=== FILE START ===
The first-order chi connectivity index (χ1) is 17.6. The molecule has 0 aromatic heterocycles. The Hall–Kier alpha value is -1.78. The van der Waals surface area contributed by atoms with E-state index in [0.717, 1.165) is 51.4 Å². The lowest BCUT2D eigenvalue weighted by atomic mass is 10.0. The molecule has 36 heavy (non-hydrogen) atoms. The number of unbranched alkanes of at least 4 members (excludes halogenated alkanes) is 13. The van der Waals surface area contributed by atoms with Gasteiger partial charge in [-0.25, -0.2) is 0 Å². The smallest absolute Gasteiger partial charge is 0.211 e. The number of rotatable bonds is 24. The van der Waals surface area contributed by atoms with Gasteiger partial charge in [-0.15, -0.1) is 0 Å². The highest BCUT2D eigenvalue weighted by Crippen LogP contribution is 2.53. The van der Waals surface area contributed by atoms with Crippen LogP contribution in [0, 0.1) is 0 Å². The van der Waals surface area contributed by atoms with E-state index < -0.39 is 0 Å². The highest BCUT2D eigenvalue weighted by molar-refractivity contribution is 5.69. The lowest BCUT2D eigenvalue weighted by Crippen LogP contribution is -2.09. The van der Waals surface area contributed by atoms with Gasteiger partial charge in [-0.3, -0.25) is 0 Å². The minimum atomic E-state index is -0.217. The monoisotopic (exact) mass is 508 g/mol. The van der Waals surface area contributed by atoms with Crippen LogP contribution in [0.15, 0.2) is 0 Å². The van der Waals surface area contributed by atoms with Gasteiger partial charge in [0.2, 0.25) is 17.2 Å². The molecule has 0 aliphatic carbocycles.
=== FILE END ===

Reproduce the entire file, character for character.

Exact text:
The first-order chi connectivity index (χ1) is 17.6. The molecule has 0 aromatic heterocycles. The Hall–Kier alpha value is -1.78. The van der Waals surface area contributed by atoms with E-state index in [0.717, 1.165) is 51.4 Å². The lowest BCUT2D eigenvalue weighted by atomic mass is 10.0. The molecule has 36 heavy (non-hydrogen) atoms. The number of unbranched alkanes of at least 4 members (excludes halogenated alkanes) is 13. The van der Waals surface area contributed by atoms with Gasteiger partial charge in [-0.25, -0.2) is 0 Å². The smallest absolute Gasteiger partial charge is 0.211 e. The number of rotatable bonds is 24. The van der Waals surface area contributed by atoms with Gasteiger partial charge in [-0.15, -0.1) is 0 Å². The highest BCUT2D eigenvalue weighted by Crippen LogP contribution is 2.53. The van der Waals surface area contributed by atoms with Crippen LogP contribution in [0, 0.1) is 0 Å². The van der Waals surface area contributed by atoms with E-state index < -0.39 is 0 Å². The highest BCUT2D eigenvalue weighted by molar-refractivity contribution is 5.69. The lowest BCUT2D eigenvalue weighted by Crippen LogP contribution is -2.09. The van der Waals surface area contributed by atoms with Gasteiger partial charge in [-0.3, -0.25) is 0 Å². The minimum atomic E-state index is -0.217. The monoisotopic (exact) mass is 508 g/mol. The van der Waals surface area contributed by atoms with Crippen LogP contribution in [0.15, 0.2) is 0 Å². The van der Waals surface area contributed by atoms with Gasteiger partial charge in [0.2, 0.25) is 17.2 Å². The molecule has 0 aliphatic carbocycles.